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Supreme Court, Appellate Division, Third Department, New York.

Michael B. McDADE, Appellant, v. Judith McDADE, Respondent.

Decided: June 26, 1997

Before MIKOLL, J.P., and CREW, WHITE, YESAWICH and PETERS, JJ. Thomas J. Jordan, Albany, for appellant. Thomas Dulin, Albany, for respondent.

Appeal from an order of the Supreme Court (Canfield, J.), entered December 23, 1996 in Albany County, which denied plaintiff's motion to disqualify defendant's counsel.

Following the commencement of this action by plaintiff for divorce in May 1994, defendant retained her brother, attorney Thomas Dulin of the Dulin Law Firm, to represent her.   She thereafter commenced a Family Court proceeding relative to the issue of spousal support;  during that proceeding plaintiff was represented by his present counsel and the support issue was fully contested.   In October 1996, plaintiff's attorney, “for the first time”, realized that Dulin may have acquired knowledge through his former relationship with plaintiff as the parties' family attorney relative to contested issues of equitable distribution in the matrimonial action that would disqualify him as defendant's attorney.   Plaintiff thereafter moved for an order disqualifying Dulin and his law firm from representing defendant.   The motion was denied without a hearing, resulting in this appeal.

 We affirm.   Plaintiff, as the party seeking disqualification, bore the burden of establishing (1) the existence of a prior attorney-client relationship, and (2) that the former and current representations are both adverse and substantially related (see, Solow v. W.R. Grace & Co., 83 N.Y.2d 303, 308, 610 N.Y.S.2d 128, 632 N.E.2d 437).   In our view, plaintiff has failed to sustain his burden.

 While the record reveals that Dulin represented plaintiff and defendant during a closing on the marital residence and drafted reciprocal wills for them (which were later superseded by wills drawn by another attorney), plaintiff has failed to demonstrate that this former representation was substantially adverse or related to the current representation.   Although plaintiff alleges that he consulted Dulin regarding the purchase of Florida property which is in dispute in the matrimonial action, which Dulin denies, we find that even if such consultation occurred, there is no evidence that Dulin gained any relevant confidential information or that he engaged in any actual misconduct as a result thereof.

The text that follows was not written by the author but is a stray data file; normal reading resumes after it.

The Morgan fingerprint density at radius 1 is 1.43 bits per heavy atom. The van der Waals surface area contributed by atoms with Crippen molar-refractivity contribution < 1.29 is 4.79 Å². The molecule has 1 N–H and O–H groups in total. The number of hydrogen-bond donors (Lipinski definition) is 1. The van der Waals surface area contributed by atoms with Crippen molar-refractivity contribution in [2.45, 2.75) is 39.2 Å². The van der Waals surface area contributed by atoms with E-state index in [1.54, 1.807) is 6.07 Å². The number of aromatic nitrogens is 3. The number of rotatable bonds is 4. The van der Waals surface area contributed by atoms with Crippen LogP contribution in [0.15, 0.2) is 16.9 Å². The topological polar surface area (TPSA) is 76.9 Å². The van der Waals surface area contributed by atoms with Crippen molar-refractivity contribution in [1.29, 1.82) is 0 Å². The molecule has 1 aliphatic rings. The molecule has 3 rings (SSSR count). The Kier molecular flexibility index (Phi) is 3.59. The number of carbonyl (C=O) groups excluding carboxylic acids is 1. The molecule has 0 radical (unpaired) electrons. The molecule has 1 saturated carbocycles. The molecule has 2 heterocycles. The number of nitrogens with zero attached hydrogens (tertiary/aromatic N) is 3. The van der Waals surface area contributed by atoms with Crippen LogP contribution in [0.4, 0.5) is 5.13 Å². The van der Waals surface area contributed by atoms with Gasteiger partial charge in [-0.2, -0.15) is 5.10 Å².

In any event, balancing defendant's interest in retaining counsel of her choice against plaintiff's right to be free from apprehension of prejudice (see, Matter of Lambrou, 208 A.D.2d 1093, 1094, 617 N.Y.S.2d 551;  Murphy v. Colbert, 203 A.D.2d 619, 620, 610 N.Y.S.2d 106;  see also, Cardinale v. Golinello, 43 N.Y.2d 288, 296, 401 N.Y.S.2d 191, 372 N.E.2d 26), we find the balance is struck in defendant's favor.   Most notably, plaintiff was aware of the facts which formed the basis for the claim of conflict of interest from the commencement of this matrimonial action and has proffered no explanation for the almost 21/212-year delay in seeking disqualification.   We agree with Supreme Court that the motion was “little more than a tactic clearly designed to stall and prolong a divorce action which could have been, and should have been, resolved long ago”, and that to allow disqualification at this advanced stage of litigation would severely prejudice defendant in both a tactical and financial sense (see, Natiello v. Natiello, 209 A.D.2d 389, 619 N.Y.S.2d 600;  Schonwit v. Schonwit, 194 A.D.2d 780, 781, 599 N.Y.S.2d 631).  Accordingly, the motion was properly denied.

Plaintiff's remaining contentions have been carefully examined and found to be without merit.

ORDERED that the order is affirmed, with costs.

MIKOLL, Justice Presiding.


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